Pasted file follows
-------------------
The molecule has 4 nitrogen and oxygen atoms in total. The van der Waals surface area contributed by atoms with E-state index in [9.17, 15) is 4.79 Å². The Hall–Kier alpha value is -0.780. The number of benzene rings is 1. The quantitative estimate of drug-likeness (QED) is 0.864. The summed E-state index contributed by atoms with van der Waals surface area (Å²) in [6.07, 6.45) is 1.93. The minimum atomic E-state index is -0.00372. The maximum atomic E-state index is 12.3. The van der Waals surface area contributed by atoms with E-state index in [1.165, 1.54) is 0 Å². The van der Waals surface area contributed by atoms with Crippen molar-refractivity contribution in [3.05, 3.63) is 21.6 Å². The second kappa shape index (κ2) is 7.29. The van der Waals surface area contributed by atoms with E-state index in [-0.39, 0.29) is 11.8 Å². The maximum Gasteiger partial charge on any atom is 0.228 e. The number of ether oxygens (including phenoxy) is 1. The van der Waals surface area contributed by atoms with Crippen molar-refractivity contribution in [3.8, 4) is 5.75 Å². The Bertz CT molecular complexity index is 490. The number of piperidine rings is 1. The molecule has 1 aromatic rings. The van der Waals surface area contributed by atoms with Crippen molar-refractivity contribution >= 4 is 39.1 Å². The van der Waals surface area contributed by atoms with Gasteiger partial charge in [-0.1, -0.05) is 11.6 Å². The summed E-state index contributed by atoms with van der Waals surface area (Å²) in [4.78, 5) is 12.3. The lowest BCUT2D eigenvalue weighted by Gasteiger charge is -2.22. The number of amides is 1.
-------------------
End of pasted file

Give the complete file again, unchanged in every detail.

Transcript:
The molecule has 4 nitrogen and oxygen atoms in total. The van der Waals surface area contributed by atoms with E-state index in [9.17, 15) is 4.79 Å². The Hall–Kier alpha value is -0.780. The number of benzene rings is 1. The quantitative estimate of drug-likeness (QED) is 0.864. The summed E-state index contributed by atoms with van der Waals surface area (Å²) in [6.07, 6.45) is 1.93. The minimum atomic E-state index is -0.00372. The maximum atomic E-state index is 12.3. The van der Waals surface area contributed by atoms with E-state index in [1.165, 1.54) is 0 Å². The van der Waals surface area contributed by atoms with Crippen molar-refractivity contribution in [3.05, 3.63) is 21.6 Å². The second kappa shape index (κ2) is 7.29. The van der Waals surface area contributed by atoms with E-state index in [-0.39, 0.29) is 11.8 Å². The maximum Gasteiger partial charge on any atom is 0.228 e. The number of ether oxygens (including phenoxy) is 1. The van der Waals surface area contributed by atoms with Crippen molar-refractivity contribution in [3.8, 4) is 5.75 Å². The Bertz CT molecular complexity index is 490. The number of piperidine rings is 1. The molecule has 1 aromatic rings. The van der Waals surface area contributed by atoms with Crippen molar-refractivity contribution >= 4 is 39.1 Å². The van der Waals surface area contributed by atoms with Gasteiger partial charge in [-0.1, -0.05) is 11.6 Å². The summed E-state index contributed by atoms with van der Waals surface area (Å²) in [4.78, 5) is 12.3. The lowest BCUT2D eigenvalue weighted by Gasteiger charge is -2.22. The number of amides is 1.